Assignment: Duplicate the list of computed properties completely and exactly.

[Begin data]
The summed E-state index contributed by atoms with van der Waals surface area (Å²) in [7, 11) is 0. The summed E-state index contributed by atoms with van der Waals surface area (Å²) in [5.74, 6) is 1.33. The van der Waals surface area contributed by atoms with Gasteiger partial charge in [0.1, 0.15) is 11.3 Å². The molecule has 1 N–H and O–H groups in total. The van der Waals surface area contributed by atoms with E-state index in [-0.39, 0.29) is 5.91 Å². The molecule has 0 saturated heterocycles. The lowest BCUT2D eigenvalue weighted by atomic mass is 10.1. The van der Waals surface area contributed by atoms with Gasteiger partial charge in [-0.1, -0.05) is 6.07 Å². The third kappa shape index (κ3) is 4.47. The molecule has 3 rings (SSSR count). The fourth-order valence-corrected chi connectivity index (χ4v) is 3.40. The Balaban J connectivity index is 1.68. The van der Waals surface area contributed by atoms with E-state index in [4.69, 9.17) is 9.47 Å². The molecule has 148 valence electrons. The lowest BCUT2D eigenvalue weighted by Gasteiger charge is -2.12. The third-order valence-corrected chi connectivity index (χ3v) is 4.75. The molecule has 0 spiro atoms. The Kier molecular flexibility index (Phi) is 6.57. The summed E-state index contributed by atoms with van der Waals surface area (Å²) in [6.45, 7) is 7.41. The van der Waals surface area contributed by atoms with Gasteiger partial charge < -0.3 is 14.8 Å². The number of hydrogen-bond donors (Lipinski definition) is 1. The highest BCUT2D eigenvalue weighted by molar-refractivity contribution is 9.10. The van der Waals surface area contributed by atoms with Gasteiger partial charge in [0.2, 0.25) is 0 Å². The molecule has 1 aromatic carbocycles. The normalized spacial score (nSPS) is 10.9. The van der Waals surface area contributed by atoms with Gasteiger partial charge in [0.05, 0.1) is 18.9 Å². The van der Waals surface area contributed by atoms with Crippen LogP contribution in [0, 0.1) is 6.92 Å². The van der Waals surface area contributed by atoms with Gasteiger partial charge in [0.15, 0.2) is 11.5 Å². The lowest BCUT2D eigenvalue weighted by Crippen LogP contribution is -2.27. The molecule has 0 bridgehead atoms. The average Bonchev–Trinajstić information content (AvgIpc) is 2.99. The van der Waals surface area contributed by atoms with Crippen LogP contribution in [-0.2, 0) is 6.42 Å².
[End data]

The summed E-state index contributed by atoms with van der Waals surface area (Å²) in [7, 11) is 0. The summed E-state index contributed by atoms with van der Waals surface area (Å²) in [5.74, 6) is 1.33. The van der Waals surface area contributed by atoms with Gasteiger partial charge in [0.1, 0.15) is 11.3 Å². The molecule has 1 N–H and O–H groups in total. The van der Waals surface area contributed by atoms with E-state index in [-0.39, 0.29) is 5.91 Å². The molecule has 0 saturated heterocycles. The lowest BCUT2D eigenvalue weighted by atomic mass is 10.1. The van der Waals surface area contributed by atoms with Gasteiger partial charge in [-0.1, -0.05) is 6.07 Å². The third kappa shape index (κ3) is 4.47. The molecule has 3 rings (SSSR count). The fourth-order valence-corrected chi connectivity index (χ4v) is 3.40. The Balaban J connectivity index is 1.68. The van der Waals surface area contributed by atoms with E-state index in [4.69, 9.17) is 9.47 Å². The molecule has 148 valence electrons. The lowest BCUT2D eigenvalue weighted by Gasteiger charge is -2.12. The third-order valence-corrected chi connectivity index (χ3v) is 4.75. The molecule has 0 spiro atoms. The Kier molecular flexibility index (Phi) is 6.57. The summed E-state index contributed by atoms with van der Waals surface area (Å²) in [6.45, 7) is 7.41. The van der Waals surface area contributed by atoms with Gasteiger partial charge < -0.3 is 14.8 Å². The number of hydrogen-bond donors (Lipinski definition) is 1. The highest BCUT2D eigenvalue weighted by molar-refractivity contribution is 9.10. The van der Waals surface area contributed by atoms with Gasteiger partial charge in [0.2, 0.25) is 0 Å². The molecule has 1 aromatic carbocycles. The normalized spacial score (nSPS) is 10.9. The van der Waals surface area contributed by atoms with Gasteiger partial charge in [0.05, 0.1) is 18.9 Å². The van der Waals surface area contributed by atoms with Crippen LogP contribution in [0, 0.1) is 6.92 Å². The van der Waals surface area contributed by atoms with Gasteiger partial charge in [0.15, 0.2) is 11.5 Å². The lowest BCUT2D eigenvalue weighted by Crippen LogP contribution is -2.27. The molecule has 0 bridgehead atoms. The average Bonchev–Trinajstić information content (AvgIpc) is 2.99. The van der Waals surface area contributed by atoms with Crippen LogP contribution in [-0.2, 0) is 6.42 Å².